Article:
And finally, I couldn’t care less what people think. I know who I am. If our tiny house makes me cheap in your eyes, then look away. By spending less on my housing and “lifestyle,” I am actually able to be more generous with my time and money. Tossing around a credit card doesn’t make me a better person, and anyone who gets their self-worth from that has a big surprise coming. I would hope that we had all learned as a country from this latest disaster, but I don’t think so.

    And finally (finally), as far as community and outcasts, I have met some of the nicest, like-minded people from all over the country, as part of this movement. We don’t always share the same political, religious or social views always, but the one common thread has been respect and a genuine interest in helping each other. That, to me, is priceless. There has been a net cast under La and I to catch us when we stumbled this past spring, and I am grateful. I feel more a part of this community than most others, and that’s pretty cool. What’s more, it’s global, so when we build our tiny house, expect us to come visit (I’m talking to you, Frodi!!!!).

  28. I wish I hadn’t read that. This is the kind of superficial, ego-driven, unintelligent thinking that causes me to doubt the future of our species.

  29. Those tiny houses might be swell for a bachelor, but there is no way it would work for families. Just the books and school supplies my kids need for one year couldn’t be housed in those shacks. Then there’s our musical instruments (yes, we all play), our dogs, two computers, work space for my husband and for my kids’ studies. I can’t imagine how sorting and folding laundry is supposed to work, or meal preparation, or even simple clothing storage. Assuming we could each live with nothing more than 2 pairs of shoes, 3 pairs of pants or skirts, 5 t-shirts, 2 long shirts, 1 sweater, 7 pairs of undies, 1 coat w/gloves and hats, bras for the girls, 2 sets of sleepwear, and 1 swimsuit, we’d still have to store all that stuff, multiplied by 4 in the case of my family. We all need personal grooming necessities, towels, cleaning supplies, and office supplies (even simple living acolytes need to keep records and pay bills). We need plates, glasses, and cookware. Then there is gear for sports, including bicycles, skateboards, cleats, helmets and other protective gear, balls, bats, gloves, & sleds. Of course, homeowners also need tools for home repair and gardening, as well as a lawn mower.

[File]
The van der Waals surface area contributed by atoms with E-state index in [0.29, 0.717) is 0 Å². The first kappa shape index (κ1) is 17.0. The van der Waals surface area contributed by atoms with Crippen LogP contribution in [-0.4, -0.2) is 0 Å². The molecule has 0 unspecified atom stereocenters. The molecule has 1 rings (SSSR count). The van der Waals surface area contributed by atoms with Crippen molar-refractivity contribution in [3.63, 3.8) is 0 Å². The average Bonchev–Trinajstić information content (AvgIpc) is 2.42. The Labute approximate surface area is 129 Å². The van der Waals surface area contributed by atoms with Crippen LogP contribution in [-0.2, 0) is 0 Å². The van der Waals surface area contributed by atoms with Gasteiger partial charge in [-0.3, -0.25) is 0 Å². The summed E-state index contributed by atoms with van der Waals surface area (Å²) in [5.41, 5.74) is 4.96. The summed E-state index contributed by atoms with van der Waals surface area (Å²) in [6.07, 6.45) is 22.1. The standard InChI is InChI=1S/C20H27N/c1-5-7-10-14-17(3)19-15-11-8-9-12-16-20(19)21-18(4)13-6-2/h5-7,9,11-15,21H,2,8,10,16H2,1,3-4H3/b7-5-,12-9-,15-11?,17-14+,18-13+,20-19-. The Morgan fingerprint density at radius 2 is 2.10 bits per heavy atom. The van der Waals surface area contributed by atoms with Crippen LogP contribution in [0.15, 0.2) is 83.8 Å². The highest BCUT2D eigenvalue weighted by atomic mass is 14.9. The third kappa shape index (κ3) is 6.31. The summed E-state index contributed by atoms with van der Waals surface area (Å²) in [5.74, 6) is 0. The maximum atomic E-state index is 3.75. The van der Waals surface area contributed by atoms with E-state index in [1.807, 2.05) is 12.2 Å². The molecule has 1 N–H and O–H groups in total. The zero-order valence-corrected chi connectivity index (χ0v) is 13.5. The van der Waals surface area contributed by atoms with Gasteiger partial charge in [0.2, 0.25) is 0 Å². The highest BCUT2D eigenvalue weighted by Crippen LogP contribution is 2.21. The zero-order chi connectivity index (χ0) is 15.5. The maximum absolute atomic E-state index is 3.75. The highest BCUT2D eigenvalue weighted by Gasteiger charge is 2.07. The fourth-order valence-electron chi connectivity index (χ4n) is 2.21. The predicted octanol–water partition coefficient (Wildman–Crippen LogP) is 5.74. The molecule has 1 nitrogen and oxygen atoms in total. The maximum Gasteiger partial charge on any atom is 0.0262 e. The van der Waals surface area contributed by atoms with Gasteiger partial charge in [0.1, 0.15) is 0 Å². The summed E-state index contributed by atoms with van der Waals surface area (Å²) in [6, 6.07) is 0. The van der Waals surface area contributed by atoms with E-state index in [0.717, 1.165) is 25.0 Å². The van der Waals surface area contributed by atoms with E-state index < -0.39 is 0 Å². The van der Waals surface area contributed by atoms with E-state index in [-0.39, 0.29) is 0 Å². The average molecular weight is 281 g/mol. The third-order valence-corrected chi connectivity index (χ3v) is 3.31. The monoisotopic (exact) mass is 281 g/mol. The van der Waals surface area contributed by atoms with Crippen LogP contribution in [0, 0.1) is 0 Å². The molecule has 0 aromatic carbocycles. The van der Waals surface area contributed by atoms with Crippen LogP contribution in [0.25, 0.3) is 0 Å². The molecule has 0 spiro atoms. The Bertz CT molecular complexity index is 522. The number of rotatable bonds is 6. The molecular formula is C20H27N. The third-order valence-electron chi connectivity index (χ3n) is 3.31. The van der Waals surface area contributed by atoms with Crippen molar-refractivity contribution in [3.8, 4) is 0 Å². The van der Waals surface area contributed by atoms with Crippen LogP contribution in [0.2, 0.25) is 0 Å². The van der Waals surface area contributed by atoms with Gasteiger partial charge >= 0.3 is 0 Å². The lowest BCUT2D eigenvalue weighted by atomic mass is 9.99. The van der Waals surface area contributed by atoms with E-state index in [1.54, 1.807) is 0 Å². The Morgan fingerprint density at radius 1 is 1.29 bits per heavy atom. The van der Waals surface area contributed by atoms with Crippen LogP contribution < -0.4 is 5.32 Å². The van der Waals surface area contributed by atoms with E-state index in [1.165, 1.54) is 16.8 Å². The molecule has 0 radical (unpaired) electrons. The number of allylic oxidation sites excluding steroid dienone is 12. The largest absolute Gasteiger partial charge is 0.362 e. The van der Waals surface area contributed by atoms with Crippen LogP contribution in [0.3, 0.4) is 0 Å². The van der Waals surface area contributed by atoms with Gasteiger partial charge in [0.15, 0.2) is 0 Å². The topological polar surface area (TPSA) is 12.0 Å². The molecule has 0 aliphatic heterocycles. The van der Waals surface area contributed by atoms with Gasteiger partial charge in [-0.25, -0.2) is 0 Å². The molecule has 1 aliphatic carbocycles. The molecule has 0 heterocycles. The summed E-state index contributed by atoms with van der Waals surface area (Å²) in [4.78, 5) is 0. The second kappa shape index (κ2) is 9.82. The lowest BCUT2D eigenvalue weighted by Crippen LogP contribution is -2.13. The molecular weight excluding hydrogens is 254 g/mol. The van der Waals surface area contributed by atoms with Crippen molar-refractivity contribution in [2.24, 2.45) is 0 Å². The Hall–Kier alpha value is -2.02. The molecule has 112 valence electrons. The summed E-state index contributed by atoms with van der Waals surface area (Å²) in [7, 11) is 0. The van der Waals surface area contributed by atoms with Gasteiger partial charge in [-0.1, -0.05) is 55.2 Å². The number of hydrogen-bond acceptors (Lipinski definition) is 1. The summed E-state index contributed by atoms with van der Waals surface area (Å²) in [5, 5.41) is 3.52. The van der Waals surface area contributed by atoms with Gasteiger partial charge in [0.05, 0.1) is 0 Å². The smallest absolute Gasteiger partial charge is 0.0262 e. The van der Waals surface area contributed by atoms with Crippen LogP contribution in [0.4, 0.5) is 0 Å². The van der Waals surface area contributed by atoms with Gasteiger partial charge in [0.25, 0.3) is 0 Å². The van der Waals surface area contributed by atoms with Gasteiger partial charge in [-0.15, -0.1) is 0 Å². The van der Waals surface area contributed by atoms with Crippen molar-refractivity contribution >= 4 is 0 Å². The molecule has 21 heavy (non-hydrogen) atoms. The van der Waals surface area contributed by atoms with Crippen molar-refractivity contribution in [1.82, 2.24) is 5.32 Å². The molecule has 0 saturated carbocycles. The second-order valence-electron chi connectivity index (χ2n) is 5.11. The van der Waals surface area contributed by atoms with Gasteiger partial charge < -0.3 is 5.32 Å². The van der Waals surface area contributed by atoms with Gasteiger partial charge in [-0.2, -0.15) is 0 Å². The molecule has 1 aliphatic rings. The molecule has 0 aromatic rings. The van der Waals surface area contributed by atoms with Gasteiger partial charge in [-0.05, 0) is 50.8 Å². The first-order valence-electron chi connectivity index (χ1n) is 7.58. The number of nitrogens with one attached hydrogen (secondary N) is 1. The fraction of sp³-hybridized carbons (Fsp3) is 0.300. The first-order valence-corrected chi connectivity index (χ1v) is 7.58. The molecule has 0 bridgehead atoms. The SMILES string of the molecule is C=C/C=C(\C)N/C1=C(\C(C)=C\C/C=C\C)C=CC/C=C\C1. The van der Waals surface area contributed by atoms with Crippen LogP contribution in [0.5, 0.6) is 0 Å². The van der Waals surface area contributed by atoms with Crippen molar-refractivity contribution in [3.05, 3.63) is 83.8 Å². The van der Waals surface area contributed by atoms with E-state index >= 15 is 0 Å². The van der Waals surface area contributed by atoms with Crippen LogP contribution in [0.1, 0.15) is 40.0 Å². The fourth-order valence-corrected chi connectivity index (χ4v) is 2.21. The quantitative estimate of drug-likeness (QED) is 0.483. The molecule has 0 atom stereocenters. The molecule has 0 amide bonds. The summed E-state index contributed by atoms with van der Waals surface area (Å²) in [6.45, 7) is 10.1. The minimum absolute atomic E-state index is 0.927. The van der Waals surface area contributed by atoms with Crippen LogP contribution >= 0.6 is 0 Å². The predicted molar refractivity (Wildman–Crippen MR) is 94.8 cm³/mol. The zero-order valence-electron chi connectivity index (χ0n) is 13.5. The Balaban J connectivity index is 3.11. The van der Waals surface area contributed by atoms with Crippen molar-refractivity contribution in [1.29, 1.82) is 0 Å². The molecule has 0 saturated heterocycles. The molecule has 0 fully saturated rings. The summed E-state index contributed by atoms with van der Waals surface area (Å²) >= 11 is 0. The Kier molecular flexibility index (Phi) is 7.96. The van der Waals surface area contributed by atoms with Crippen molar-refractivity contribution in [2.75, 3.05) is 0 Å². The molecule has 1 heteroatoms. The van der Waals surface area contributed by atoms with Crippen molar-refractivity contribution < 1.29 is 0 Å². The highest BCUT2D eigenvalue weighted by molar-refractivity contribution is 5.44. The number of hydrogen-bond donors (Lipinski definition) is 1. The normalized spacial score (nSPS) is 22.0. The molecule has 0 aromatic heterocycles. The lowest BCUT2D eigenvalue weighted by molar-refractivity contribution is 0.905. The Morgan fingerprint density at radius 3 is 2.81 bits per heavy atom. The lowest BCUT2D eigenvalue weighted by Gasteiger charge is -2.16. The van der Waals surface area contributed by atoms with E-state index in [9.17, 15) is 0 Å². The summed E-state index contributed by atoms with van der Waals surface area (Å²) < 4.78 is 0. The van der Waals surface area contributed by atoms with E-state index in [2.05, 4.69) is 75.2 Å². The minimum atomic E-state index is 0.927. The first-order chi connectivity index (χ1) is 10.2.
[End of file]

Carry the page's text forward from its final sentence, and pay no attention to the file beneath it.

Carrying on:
In a normal house, people have basements and garages to stash this stuff. And none of the stuff here is particularly excessive…I’ve included no small appliances (toaster, mixer, coffee maker, blender, crock pot, hair dryer, vacuum), television, board games, crafts, or even toys. All I’ve listed is the minimal clothing, personal supplies, books, sports equipment, tools, and instruments for an active family of four. Or is all the talk about encouraging enriched and involved lifestyles just a lot of hot air?

    I think tiny houses are a nice pipe dream for young people who haven’t really built their lives yet, or for anti-social hermits, but they will never gain ground as a viable living option. The closest success of simplified living seems to be mobile/manufactured homes, yet I suspect most tiny house enthusiasts are not exactly itching to move into a trailer park..the snob factor in the tiny house movement is palpable.